BORACAY, BC (before the closure).
In September of 2014, I may have been the most dressed person ever to stride on the powdery fine sandbar of the country’s most famous and now, most contested tourist spot.
In my pants, T-shirt, sneakers, socks, and cap, I accompanied my sister and nieces, visiting from Sydney.
Even now, I don’t think of Boracay as several beaches. It is an item to cross out in a bucket list, a spectacle, a market. It is what happens when you put side-by-side a pretty shore and a strip of land embellished with all the contraptions and establishments answering the human craving for the exotic and the familiar.
Boracay is what happens when tourism meets its targets spot on, and the whole world checks out the fabled sand and takes a selfie against the advertised sunset.
It was in Boracay where I saw the first selfie stick, as demonstrated by a peddler and his smart phone. During one afternoon stroll, I was mistaken for three Asian nationalities, none of which was Filipino. And the persons guessing were fellow Filipinos.
While a street artist embellished keychains with the names of all the relatives and friends back home—not once repeating a design—I listened to his stories of traveling from Bohol with his wife—offering massage nearby—to find their fortune in Boracay.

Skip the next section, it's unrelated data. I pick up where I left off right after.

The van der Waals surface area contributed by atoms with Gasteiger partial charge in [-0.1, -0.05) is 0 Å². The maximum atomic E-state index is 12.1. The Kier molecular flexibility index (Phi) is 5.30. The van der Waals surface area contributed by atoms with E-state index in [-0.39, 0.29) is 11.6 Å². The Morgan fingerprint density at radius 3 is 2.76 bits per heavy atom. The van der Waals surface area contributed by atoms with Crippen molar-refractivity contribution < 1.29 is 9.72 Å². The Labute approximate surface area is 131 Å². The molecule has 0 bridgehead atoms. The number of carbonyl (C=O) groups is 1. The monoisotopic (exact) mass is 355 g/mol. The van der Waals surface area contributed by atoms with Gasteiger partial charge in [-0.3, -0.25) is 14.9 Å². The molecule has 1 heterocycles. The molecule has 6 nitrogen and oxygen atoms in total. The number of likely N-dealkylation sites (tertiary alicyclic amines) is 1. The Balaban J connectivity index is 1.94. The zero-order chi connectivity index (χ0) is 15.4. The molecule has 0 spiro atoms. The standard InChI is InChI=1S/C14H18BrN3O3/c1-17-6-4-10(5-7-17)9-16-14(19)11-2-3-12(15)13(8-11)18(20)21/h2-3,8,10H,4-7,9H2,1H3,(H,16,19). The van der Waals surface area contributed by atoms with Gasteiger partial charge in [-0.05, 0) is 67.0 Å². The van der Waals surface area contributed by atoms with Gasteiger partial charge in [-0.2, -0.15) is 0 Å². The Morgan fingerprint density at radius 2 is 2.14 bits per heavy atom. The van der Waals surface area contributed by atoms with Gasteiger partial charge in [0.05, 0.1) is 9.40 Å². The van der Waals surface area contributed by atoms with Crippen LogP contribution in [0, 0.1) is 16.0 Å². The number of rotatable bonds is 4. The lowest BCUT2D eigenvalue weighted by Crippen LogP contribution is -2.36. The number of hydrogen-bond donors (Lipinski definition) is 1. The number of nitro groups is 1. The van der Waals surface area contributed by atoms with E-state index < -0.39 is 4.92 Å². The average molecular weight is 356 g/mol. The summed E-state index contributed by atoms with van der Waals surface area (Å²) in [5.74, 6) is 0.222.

Hours later, when I tried to find him to order more key chains, I could not find the young couple from Bohol. Or maybe I just couldn’t remember their faces in the waves of people endlessly breaking up on the strip and drifting away like sea foam.
I had looked at their eyes as I listened to their stories. Initially as a journalist checking out non-verbal cues to gauge the real value of what was verbally offered. Then, without my knowing, as someone who also had been young and followed impetuously where dreams beckoned.
In Boracay, I forgot. That is not due to the place. It is easy to forget as a tourist. The beaches I remember are the ones I went to as a child, a lover, a mother.
In the southeastern coast of Cebu, a colleague and I documented fishermen installing artificial reefs (ARs) made of bamboo. The village had finally decided they would not fish in the waters for years to allow marine life to recover.
When D. and I came out in frumpy one-piece bathing suits, the fishermen looked away. They said their wives would give them hell if they transported in their banca women undressed like prostitutes.
So, in our report, there are photos of D. and I beaming with the village men after we made the “wet launch” of the the villagers’ marine sanctuary.
The lousiest of swimmers, I am clinging to a bamboo outrigger, struggling to stay afloat while fully dressed in jeans and T-shirt.